When R.Yosef finished his prayers, he said: "thank G-d, the decree was annulled" and the two made their way back to the taxi waiting for them far away.

Drive on My Responsibility

the following story is from the book "Od Yosef Chaim" pg. 194
A few years ago, several avreichim (kollel students) travelled from Jerusalem to Be'er Shevah. Their destination was the home of the great tzadik Rabbi Yisrael Abuchatzeira (Baba Sali). They travelled by taxi, and on the way spoke in torah and shared stories on tzadikim.

The journey was pleasant and when they passed one of many gas stations along the way, a child who was travelling with them asked the taxi driver: "why don't you fill up the gas tank of your car?" The driver smiled and with a good heart answered him: "since you are already asking on gasoline, I will tell you what happened to me and how I saw with my own eyes, the blessing of a tzadik". He began his story:

Not so long ago, I parked my taxi on the side of the road and waited for travellers. A certain ashkenazi Jew with a beard approached me. He had a long coat and was holding two bags in his hand. The Jew asked me to drive him to several places in Israel including waiting stops. We agreed on a price and he entered and sat at my side. Before I started the engine of the taxi, I told him that we would first go to a nearby gas station and fill up the nearly empty gas tank and then we can go.

But now something surprising happened. The ashkenazi stopped me and said: "no need to fill up the gas tank. Drive with what you have!" I looked at him and did not know whether to laugh at his words or to have pity on him. For every intelligent person knows that without gasoline it is impossible to drive the car. Who knows where we could wind up breaking down on the road, unable to go further.

But when I saw a smile form on his lips, I told him: "the gas tank has only a little bit of gasoline left. It is not possible to travel on such a long journey without loading up on gasoline!"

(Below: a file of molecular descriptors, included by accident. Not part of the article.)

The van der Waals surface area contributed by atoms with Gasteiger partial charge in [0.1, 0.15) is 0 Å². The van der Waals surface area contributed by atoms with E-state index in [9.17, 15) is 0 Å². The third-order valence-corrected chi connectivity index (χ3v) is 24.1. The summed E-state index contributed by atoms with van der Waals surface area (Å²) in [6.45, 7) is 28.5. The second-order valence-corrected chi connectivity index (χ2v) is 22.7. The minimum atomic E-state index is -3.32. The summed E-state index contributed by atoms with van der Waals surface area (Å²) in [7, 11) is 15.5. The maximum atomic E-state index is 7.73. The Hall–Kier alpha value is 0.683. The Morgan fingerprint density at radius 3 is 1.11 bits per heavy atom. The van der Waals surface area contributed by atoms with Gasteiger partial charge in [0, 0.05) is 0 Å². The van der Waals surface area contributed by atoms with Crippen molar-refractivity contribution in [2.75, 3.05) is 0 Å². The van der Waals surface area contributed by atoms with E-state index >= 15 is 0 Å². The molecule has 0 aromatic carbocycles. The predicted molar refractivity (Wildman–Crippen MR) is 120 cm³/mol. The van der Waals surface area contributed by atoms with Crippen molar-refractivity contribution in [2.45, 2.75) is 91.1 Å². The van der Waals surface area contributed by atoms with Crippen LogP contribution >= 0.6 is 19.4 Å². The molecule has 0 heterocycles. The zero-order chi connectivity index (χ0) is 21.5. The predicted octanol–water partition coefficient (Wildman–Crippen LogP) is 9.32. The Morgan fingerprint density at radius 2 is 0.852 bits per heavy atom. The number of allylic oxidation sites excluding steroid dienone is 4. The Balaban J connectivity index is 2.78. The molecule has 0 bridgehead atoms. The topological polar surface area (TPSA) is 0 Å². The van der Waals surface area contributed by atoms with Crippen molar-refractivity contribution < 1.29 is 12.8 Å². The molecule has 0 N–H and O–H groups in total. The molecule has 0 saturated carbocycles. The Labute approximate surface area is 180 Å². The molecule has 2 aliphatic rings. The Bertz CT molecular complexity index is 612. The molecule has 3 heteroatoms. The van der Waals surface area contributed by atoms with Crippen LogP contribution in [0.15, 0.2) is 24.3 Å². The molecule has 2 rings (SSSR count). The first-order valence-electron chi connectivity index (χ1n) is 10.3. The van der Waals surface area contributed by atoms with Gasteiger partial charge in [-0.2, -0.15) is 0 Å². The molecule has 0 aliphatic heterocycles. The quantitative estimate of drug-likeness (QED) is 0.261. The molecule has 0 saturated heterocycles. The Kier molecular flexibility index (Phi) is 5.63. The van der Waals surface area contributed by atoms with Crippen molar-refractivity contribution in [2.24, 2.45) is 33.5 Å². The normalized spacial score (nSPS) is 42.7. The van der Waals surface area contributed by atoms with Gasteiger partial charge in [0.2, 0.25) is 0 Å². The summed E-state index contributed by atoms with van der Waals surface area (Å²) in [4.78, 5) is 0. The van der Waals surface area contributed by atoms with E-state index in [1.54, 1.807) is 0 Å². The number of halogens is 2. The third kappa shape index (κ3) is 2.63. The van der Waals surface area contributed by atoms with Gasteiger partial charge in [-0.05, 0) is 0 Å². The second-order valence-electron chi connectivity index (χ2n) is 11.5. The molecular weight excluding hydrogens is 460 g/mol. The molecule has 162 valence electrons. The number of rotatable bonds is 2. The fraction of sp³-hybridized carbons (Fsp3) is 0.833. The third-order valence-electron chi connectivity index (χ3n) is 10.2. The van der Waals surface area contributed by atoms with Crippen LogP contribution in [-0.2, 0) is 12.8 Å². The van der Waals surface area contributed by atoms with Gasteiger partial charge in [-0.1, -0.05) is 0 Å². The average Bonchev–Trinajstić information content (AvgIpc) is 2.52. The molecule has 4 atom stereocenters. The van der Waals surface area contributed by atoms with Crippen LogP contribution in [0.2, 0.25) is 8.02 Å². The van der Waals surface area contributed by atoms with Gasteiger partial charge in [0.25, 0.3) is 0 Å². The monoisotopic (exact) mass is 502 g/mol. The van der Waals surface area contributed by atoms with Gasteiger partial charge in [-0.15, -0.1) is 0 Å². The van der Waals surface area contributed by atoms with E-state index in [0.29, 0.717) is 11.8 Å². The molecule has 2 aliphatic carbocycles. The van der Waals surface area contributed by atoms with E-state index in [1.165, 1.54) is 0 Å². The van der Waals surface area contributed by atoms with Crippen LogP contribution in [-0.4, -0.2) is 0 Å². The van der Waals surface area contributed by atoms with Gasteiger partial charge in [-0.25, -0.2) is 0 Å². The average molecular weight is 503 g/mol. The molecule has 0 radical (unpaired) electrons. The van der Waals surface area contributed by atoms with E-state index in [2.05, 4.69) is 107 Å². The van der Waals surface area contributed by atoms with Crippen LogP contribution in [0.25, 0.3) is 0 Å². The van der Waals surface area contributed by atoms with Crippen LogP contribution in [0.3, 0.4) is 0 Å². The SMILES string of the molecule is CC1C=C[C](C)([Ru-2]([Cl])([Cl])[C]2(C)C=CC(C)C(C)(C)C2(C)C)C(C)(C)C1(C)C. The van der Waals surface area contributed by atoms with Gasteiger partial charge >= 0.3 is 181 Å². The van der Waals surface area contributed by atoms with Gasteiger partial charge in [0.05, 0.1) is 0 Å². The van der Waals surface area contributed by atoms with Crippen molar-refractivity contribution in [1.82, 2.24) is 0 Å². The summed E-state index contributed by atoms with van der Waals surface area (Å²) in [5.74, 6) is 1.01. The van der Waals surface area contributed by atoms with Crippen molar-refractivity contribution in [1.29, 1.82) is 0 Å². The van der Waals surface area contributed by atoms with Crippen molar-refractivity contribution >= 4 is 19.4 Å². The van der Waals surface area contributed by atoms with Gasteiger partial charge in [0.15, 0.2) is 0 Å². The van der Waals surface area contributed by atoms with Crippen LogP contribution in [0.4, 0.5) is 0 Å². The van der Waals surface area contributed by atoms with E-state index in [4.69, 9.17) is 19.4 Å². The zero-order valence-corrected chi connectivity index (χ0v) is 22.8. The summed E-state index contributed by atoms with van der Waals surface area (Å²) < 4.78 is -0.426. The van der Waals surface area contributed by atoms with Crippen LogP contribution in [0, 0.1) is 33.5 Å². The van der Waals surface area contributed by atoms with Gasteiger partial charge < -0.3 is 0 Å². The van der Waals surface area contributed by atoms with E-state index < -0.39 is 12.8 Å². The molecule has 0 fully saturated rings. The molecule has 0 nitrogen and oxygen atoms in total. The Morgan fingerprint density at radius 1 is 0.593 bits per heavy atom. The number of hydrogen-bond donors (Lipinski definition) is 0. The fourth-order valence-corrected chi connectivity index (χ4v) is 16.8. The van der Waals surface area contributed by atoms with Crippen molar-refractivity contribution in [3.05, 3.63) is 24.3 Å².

But the Ashkenazi said in a very convinced tone: "stop, no need for gasoline. Drive on my responsibility!!" I hesitated a bit but afterwards I overcame my concern and we went on the way.

What can I tell you? i drove with him throughout Israel. We covered huge distances and my heart rejoiced to see the gas meter did not move. The car drove normally and everything went smoothly. At the end of the journeys, he took out money from his pocket and paid me and thanked me with a shining face.

I returned home and was completely astonished. How is it possible to drive all day without gasoline in the tank? No doubt this Jew must have been a special tzadik.

The next day, I drove my taxi again without adding any gasoline. Only in the afternoon, when I waited next to a gas station, my yetzer (evil inclination) enticed me to fill up the gas tank. After I filled it, I felt regret in my heart for impulsively losing the blessing of the tzadik which rested on the taxi.

"Nu, what will you say on this tzadik?", the driver asked the avreichim with an expression of satisfaction on his face. They asked him to describe the Jew who travelled with him and then it was clear to them without a doubt that it was none other than R.Yosef Waltuch. He was the one who travelled with him and left his blessing. (R.Gideon Atyah)

Prayer to G-d

One time, R. Chaim Cohen Perachya witnessed R.Yosef Waltach lift up his right hand towards heaven and pray in a low voice to G-d saying: "Master of the World, I need to travel to the graves of Tzadikim (righteous people) in order to arrange prayers for the people of Israel and I don't have even a small coin to pay a taxi. Please give me money in my hand that will be enough for the journey".

Behold, immediately he lowered his hand and it was full of money! When R.Yosef noticed that R.Chaim saw all of this, he asked him to not tell anyone what he saw until after he leaves this world... Then R.Yosef stopped a taxi and went on his journey to the graves of Tzadikim. (BeTzel Ilan Hachaim" Vol.1 pg. 75)

see also:
stories of R.Waltach recording of R.Chaim Cohen (Hebrew)